Knowledge and Power

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I read this while prepping a message on economics, and Gilder didn’t disappoint. I won’t say that I understood everything he was talking about, but I definitely get that at this point in the life of our government’s overweening overreach we are threatening what little we have left of economic health.

It made me thankful for the generous and entrepreneurial men I know, and by God’s grace maybe we’ll return to more problem solving than regulation writing.

4 of 5 stars

February 26, 2021 Goodreads economics

The Binding Agent

I know the following is a reminder, but the Lord’s Table is a supper of remembrance, so it fits.

The communion we have is in Christ. That prepositional phrase was one of the apostle Paul’s favorites. Our faith is in Christ” (Acts 24:24; Galatians 2:16), meaning that we trust Him, but there is more to it.

Our redemption is in Christ (Romans 3:24), our eternal life is in Christ (Romans 6:23). There is no condemnation for those in Christ (Romans 8:1), so we are free from sin and death in Christ (Romans 8:2). We are sanctified in Christ (1 Corinthians 1:2), we are established by God in Christ (2 Corinthians 1:21). We are sons of God in Christ (Galatians 3:26), all one in Christ (Galatians 3:28), and blessed in Christ with every spiritual blessing in the heavenly places (Ephesians 1:3).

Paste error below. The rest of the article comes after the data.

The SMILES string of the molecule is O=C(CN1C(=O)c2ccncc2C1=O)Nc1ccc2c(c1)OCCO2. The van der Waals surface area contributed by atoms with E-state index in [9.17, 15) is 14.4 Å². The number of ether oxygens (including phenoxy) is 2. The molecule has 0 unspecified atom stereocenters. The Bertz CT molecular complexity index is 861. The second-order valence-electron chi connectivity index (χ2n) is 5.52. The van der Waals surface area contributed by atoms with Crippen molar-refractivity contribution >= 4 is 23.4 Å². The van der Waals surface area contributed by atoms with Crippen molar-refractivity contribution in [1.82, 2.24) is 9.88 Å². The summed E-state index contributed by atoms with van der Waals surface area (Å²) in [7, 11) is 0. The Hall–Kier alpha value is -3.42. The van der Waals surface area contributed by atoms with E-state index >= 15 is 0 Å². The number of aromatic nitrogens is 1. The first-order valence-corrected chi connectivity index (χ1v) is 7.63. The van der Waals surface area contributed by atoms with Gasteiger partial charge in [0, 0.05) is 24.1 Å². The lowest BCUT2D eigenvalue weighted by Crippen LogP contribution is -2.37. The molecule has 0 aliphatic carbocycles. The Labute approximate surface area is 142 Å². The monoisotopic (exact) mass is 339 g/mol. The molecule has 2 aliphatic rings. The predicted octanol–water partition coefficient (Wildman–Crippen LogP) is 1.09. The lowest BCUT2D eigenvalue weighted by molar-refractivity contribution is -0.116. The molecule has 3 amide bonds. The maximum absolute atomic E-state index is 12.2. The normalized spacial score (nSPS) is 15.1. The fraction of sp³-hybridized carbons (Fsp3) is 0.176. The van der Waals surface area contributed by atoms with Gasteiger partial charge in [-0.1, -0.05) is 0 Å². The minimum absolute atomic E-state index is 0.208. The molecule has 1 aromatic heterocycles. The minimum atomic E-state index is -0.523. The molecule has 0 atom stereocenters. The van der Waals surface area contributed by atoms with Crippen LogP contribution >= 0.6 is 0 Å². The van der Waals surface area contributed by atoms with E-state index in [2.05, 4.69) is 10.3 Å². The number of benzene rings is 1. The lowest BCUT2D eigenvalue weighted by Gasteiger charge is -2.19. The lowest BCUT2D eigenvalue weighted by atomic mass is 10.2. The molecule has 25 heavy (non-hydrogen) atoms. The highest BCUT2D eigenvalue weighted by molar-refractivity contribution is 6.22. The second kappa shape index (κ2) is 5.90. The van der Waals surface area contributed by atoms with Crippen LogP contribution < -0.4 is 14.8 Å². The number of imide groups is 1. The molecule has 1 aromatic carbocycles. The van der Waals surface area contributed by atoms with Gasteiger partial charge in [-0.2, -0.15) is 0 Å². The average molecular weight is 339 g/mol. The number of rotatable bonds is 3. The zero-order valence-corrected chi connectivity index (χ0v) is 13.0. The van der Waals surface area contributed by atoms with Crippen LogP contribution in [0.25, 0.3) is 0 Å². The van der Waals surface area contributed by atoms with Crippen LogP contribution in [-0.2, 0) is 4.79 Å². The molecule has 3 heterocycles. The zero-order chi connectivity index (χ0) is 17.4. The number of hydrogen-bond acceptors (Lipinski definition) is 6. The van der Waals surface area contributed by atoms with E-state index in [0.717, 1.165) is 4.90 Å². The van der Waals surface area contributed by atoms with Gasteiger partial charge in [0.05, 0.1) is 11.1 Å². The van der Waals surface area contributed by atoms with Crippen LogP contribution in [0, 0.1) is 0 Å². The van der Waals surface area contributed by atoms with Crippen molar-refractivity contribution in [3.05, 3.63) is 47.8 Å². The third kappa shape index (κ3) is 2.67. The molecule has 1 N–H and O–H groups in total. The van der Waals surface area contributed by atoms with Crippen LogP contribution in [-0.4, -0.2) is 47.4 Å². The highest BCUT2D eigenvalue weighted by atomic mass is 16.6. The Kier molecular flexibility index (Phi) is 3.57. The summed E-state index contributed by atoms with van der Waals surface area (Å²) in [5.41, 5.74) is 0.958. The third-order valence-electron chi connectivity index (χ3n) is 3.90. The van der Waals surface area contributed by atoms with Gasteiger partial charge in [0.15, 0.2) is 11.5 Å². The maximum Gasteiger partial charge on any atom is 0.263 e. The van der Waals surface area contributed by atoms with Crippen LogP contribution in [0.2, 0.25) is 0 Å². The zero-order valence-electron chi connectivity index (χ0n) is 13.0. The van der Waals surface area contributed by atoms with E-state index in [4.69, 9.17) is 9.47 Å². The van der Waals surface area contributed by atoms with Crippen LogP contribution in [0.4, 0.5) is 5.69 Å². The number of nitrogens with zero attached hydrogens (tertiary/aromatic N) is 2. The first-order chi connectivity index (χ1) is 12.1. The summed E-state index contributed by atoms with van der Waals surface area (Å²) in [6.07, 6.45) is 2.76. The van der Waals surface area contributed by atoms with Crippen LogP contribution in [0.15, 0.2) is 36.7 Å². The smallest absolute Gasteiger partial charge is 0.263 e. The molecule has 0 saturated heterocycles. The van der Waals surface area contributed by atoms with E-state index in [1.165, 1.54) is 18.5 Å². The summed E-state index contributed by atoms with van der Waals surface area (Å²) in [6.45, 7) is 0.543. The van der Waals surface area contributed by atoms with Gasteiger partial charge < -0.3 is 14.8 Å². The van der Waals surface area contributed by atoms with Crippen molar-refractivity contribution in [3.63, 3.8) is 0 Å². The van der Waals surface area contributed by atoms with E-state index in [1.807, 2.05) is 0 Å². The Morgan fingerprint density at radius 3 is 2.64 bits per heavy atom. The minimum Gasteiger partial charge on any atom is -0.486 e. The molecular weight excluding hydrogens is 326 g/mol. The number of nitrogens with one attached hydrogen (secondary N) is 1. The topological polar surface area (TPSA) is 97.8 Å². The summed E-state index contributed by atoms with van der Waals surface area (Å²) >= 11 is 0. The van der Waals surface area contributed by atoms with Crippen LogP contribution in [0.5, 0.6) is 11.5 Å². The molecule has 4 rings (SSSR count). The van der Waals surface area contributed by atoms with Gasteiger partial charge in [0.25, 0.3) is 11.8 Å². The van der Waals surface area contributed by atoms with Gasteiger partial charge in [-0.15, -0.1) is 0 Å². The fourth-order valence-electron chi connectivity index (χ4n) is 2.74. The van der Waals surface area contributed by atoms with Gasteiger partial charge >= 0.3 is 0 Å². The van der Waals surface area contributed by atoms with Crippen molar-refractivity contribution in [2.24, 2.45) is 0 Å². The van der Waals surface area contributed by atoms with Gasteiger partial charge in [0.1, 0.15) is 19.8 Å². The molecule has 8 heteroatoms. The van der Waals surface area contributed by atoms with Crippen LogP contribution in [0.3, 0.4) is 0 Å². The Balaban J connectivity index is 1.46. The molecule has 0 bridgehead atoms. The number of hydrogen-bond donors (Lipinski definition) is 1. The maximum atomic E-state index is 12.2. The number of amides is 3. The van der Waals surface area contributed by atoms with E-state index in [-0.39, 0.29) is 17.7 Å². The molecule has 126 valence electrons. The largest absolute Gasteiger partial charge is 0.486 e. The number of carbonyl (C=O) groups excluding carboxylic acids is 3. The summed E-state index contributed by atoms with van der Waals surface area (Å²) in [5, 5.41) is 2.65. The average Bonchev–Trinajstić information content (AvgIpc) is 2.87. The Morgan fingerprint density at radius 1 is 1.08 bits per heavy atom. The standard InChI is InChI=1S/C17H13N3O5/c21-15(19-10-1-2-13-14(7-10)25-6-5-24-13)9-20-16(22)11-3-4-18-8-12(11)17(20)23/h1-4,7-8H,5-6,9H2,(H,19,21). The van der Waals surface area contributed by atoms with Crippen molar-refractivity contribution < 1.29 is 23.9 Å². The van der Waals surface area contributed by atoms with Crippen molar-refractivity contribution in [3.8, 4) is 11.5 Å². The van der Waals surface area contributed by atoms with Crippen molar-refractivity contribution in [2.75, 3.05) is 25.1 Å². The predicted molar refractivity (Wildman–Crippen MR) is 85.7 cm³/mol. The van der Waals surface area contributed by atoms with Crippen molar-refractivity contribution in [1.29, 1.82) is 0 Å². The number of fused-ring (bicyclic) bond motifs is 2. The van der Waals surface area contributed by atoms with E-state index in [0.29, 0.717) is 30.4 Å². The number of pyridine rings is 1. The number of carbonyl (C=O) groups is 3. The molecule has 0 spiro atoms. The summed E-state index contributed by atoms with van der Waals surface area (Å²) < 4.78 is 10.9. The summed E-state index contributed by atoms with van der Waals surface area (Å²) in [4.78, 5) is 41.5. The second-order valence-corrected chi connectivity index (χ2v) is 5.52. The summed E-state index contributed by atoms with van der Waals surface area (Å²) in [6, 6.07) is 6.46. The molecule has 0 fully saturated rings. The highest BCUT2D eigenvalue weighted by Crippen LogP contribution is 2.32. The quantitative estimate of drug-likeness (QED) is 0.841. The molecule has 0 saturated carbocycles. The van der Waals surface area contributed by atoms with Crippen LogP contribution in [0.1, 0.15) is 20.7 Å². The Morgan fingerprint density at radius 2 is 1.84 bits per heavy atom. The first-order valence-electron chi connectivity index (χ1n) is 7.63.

So we, though many, are one body in Christ” (Romans 12:5).

Jesus Christ himself can be established as the binding agent of the fellowship of the church. He in fact must be the lively center of the whole organism of the church; he is like the hub of the wheel, by whose rotations and circular motions the entire effort of the church receives its impulse and is moved. He is that splendid sun, whose shining radiance glitteringly illuminates the whole church body, by whose glowing heat the heart of the whole church is warmed and inflamed.” (Kuyper, On the Church, 23)

He is the Great Shepherd who laid down His life for His flock, He is the Vine who holds and who gives strength to all the branches. The cup and the bread a participation in the body and blood of Christ (1 Corinthians 10:16). All this is God’s grace to us in Christ.

February 25, 2021 communion

More Than Ramping Up Smack Talk

The authors of inspired epistles sometimes addressed different groups in the church. The apostle John addressed little children, young men, and fathers, twice each in 1 John 2:12-14. The apostle Paul gave instructions to Titus for four groups: older men, older women, young women, and young men in Titus 2:1-6. I’d like to commend, and exhort, our young men directly, but in earshot of their parents and the rest of the body.